FEATURE – The warehousing department of a Dutch hospital has been implementing lean for a few years. Its Head of Logistics believes in an approach to change based on respect for people and on making small but steady steps.
Words: Jonny Mooi, Head of Logistics, UMCG Eemspoort; with Wiebe Nijdam, Director, Lean Management Instituut
I joined the Logistics Center Eemspoort at the end of 2007, six months after the University Medical Center Groningen and the Martini Hospital opened the new 5,000-sqm warehousing facility. Because the same space is used to store and distribute supplies for the two hospitals, I immediately thought that if we wanted to be able to effectively work together and professionalize the way we work we would have to change the way we did things. We needed a different way of thinking.
Back then the floor was a mess. It was clean – don’t get me wrong – but a mess nonetheless. I wanted to tackle that first, and I googled “workplace organization” hoping to find something helpful. 5S popped up in the results, and I started to read about it. That’s when I first heard about lean and the Toyota Way. “That’s impossible. We will never be able to do it,” I thought to myself. Yet, when I saw the Lean Management Instituut offered a course – the Lean Professional Course – a colleague and I were quick to join.
At first, it looked like it would be very difficult to get our 40 people on board. They were showing doubt and reluctance. For years, the culture of the organization had taught them that in the hospital it is those who wear white who make the decisions, whereas in a warehouse it is the blue uniforms running the show. There was a lot of hierarchy, no collaboration, and no understanding of what others in the organization do. I wanted to change that: everybody would soon know about each other’s work and learn to collaborate.
The warehouse may have been in a new building, but the culture was still very much tied to the old ways. We were experiencing what I like to call “ad-hoc-racy”: every day we’d do something different, based on our opinion on what had to be done rather than on hard facts. Employees were not encouraged to think; they were simply asked to do what they bosses told them to do. Instead, I wanted them to use their ability to think and to understand it was now safe for them to change things, to come up with ideas, to make suggestions and to improve the processes that were not working.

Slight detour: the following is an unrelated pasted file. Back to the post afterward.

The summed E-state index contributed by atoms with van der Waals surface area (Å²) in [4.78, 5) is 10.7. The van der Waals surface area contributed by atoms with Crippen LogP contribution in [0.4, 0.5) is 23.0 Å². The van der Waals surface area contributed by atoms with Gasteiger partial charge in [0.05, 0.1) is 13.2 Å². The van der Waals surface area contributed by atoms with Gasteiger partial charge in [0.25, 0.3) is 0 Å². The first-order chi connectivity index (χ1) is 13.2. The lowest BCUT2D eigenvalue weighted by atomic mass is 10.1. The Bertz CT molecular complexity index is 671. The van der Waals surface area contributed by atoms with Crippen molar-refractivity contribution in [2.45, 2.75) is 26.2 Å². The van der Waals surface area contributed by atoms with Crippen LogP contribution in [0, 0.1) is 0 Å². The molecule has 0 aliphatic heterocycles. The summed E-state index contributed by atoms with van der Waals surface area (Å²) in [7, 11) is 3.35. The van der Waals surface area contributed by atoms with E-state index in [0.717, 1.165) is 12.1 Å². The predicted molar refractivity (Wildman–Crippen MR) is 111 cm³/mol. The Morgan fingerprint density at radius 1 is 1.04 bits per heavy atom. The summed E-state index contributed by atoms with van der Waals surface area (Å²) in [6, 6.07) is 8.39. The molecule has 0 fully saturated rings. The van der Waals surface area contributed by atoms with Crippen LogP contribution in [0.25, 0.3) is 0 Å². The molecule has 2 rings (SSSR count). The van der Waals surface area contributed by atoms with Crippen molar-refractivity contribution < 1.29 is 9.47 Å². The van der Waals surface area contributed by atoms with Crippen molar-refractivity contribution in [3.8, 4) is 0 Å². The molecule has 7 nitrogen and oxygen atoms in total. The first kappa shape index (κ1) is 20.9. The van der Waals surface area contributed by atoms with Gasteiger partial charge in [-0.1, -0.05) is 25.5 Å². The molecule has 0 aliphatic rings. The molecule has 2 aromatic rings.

We started on our own with small, but very practical experiments. I guess this is what people mean when they talk about “bottom up”. We began with changing a few processes in the area where we receive goods, asking people for suggestions. We did not get angry when results failed to come in, and made an effort to always highlight the lessons learned from the failed attempts to improve. I wanted people to understand we recognized their contribution and that we were giving them the space to try.
Even though I had read books and completed the Lean Professional Course, I still had no coach supporting me full-time (although the help I got from the Lean Management Instituut was truly invaluable) and found myself fighting against 30 years of traditional thinking that had influenced my behaviors as a leader. I had to find a way to change myself if I wanted everyone else to do the same.
The most critical lesson that lean taught me is that everything I thought I knew – all of my assumptions – was wrong! For 30 years I had worked in a culture (the one most organizations work with) that taught me I was the boss and that problems were the employees’ fault. I had to relearn how to be a leader, and recognize that I may have been the boss, but that I was also the problem.
I wanted to be someone who is able to inspire and guide people, encourage them to embrace their craftsmanship to always improve, empower them to overcome obstacles and achieve better outcomes for themselves and our customers. People must go home every day and feel good about the work they have done. They need to know there is value in what they do. And they need to feel proud, safe and fulfilled.
A FEW EXAMPLES OF CHANGES
Of course our processes changed a lot since lean was introduced – a huge part of making people feel fulfilled is enabling them to carry out fulfilling work.
One of the most significant improvements entailed rationalizing the way we archive medical records and collect them when doctors need to look at them for a follow-up visit or for a customer who comes back. We used to receive lots of complaints, but by involving all the professionals taking part in the process and communicating better with our (internal) customer, we managed to dramatically change things. We noticed that we were doing two runs a day even though we did not need to.